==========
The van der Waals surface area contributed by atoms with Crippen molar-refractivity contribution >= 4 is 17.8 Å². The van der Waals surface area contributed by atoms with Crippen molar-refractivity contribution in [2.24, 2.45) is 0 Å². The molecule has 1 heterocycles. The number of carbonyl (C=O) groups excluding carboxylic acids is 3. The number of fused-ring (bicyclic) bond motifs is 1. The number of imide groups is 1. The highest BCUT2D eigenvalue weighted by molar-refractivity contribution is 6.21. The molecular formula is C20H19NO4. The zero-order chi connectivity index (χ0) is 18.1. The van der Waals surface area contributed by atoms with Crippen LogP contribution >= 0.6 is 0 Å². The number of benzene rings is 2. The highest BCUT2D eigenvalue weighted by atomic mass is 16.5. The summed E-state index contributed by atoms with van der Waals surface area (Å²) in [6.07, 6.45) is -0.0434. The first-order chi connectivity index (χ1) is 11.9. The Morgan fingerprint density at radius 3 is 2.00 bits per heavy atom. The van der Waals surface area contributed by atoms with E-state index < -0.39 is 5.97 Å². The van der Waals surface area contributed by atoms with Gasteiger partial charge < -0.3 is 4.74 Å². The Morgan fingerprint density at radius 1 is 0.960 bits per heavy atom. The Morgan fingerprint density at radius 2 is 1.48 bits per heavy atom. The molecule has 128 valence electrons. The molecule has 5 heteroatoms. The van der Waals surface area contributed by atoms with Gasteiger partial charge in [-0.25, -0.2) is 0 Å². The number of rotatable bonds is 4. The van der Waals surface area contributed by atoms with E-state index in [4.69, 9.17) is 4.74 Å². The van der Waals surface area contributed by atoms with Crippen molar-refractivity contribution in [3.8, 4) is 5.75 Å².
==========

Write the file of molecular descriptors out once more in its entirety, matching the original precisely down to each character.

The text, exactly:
The van der Waals surface area contributed by atoms with Crippen molar-refractivity contribution >= 4 is 17.8 Å². The van der Waals surface area contributed by atoms with Crippen molar-refractivity contribution in [2.24, 2.45) is 0 Å². The molecule has 1 heterocycles. The number of carbonyl (C=O) groups excluding carboxylic acids is 3. The number of fused-ring (bicyclic) bond motifs is 1. The number of imide groups is 1. The highest BCUT2D eigenvalue weighted by molar-refractivity contribution is 6.21. The molecular formula is C20H19NO4. The zero-order chi connectivity index (χ0) is 18.1. The van der Waals surface area contributed by atoms with Crippen LogP contribution >= 0.6 is 0 Å². The number of benzene rings is 2. The highest BCUT2D eigenvalue weighted by atomic mass is 16.5. The summed E-state index contributed by atoms with van der Waals surface area (Å²) in [6.07, 6.45) is -0.0434. The first-order chi connectivity index (χ1) is 11.9. The Morgan fingerprint density at radius 3 is 2.00 bits per heavy atom. The van der Waals surface area contributed by atoms with E-state index < -0.39 is 5.97 Å². The van der Waals surface area contributed by atoms with Gasteiger partial charge < -0.3 is 4.74 Å². The Morgan fingerprint density at radius 1 is 0.960 bits per heavy atom. The Morgan fingerprint density at radius 2 is 1.48 bits per heavy atom. The molecule has 128 valence electrons. The molecule has 5 heteroatoms. The van der Waals surface area contributed by atoms with Gasteiger partial charge in [-0.25, -0.2) is 0 Å². The number of rotatable bonds is 4. The van der Waals surface area contributed by atoms with E-state index in [4.69, 9.17) is 4.74 Å². The van der Waals surface area contributed by atoms with Crippen molar-refractivity contribution in [3.8, 4) is 5.75 Å².